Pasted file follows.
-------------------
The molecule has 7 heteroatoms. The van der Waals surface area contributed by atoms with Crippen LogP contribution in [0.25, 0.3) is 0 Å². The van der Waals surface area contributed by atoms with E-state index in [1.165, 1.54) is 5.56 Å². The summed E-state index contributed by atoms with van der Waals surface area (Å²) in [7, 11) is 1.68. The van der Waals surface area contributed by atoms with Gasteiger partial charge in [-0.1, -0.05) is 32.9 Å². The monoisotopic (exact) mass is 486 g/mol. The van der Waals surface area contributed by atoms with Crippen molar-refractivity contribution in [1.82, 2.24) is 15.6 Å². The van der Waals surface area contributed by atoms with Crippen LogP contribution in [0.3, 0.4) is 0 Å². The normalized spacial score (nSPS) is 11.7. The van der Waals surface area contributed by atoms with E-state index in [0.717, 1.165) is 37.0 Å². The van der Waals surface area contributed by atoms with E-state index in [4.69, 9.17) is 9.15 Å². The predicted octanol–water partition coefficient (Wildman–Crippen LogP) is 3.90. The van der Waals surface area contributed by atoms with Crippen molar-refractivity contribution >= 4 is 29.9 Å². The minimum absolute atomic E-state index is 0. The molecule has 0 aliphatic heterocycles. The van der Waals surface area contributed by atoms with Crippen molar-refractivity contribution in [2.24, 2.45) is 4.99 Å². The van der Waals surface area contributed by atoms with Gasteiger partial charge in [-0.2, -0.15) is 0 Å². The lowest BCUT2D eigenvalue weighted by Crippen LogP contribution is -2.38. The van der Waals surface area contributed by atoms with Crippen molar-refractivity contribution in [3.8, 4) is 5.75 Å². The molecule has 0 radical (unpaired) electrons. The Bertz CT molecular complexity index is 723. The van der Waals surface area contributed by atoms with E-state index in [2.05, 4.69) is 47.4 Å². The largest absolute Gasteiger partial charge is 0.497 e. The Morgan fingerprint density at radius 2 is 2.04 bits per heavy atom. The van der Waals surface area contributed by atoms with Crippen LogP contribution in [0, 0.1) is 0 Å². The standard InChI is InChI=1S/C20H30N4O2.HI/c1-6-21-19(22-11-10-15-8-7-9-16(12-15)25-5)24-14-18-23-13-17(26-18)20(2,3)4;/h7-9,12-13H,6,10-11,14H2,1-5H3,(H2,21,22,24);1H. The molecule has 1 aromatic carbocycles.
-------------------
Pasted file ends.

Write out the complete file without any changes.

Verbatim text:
The molecule has 7 heteroatoms. The van der Waals surface area contributed by atoms with Crippen LogP contribution in [0.25, 0.3) is 0 Å². The van der Waals surface area contributed by atoms with E-state index in [1.165, 1.54) is 5.56 Å². The summed E-state index contributed by atoms with van der Waals surface area (Å²) in [7, 11) is 1.68. The van der Waals surface area contributed by atoms with Gasteiger partial charge in [-0.1, -0.05) is 32.9 Å². The monoisotopic (exact) mass is 486 g/mol. The van der Waals surface area contributed by atoms with Crippen molar-refractivity contribution in [1.82, 2.24) is 15.6 Å². The van der Waals surface area contributed by atoms with Crippen LogP contribution in [0.3, 0.4) is 0 Å². The normalized spacial score (nSPS) is 11.7. The van der Waals surface area contributed by atoms with E-state index in [0.717, 1.165) is 37.0 Å². The van der Waals surface area contributed by atoms with E-state index in [4.69, 9.17) is 9.15 Å². The predicted octanol–water partition coefficient (Wildman–Crippen LogP) is 3.90. The van der Waals surface area contributed by atoms with Crippen molar-refractivity contribution >= 4 is 29.9 Å². The minimum absolute atomic E-state index is 0. The molecule has 0 aliphatic heterocycles. The van der Waals surface area contributed by atoms with Crippen molar-refractivity contribution in [2.24, 2.45) is 4.99 Å². The van der Waals surface area contributed by atoms with Gasteiger partial charge in [-0.2, -0.15) is 0 Å². The lowest BCUT2D eigenvalue weighted by Crippen LogP contribution is -2.38. The van der Waals surface area contributed by atoms with Crippen molar-refractivity contribution in [3.8, 4) is 5.75 Å². The molecule has 0 radical (unpaired) electrons. The Bertz CT molecular complexity index is 723. The van der Waals surface area contributed by atoms with E-state index in [2.05, 4.69) is 47.4 Å². The largest absolute Gasteiger partial charge is 0.497 e. The Morgan fingerprint density at radius 2 is 2.04 bits per heavy atom. The van der Waals surface area contributed by atoms with Crippen LogP contribution in [0, 0.1) is 0 Å². The standard InChI is InChI=1S/C20H30N4O2.HI/c1-6-21-19(22-11-10-15-8-7-9-16(12-15)25-5)24-14-18-23-13-17(26-18)20(2,3)4;/h7-9,12-13H,6,10-11,14H2,1-5H3,(H2,21,22,24);1H. The molecule has 1 aromatic carbocycles.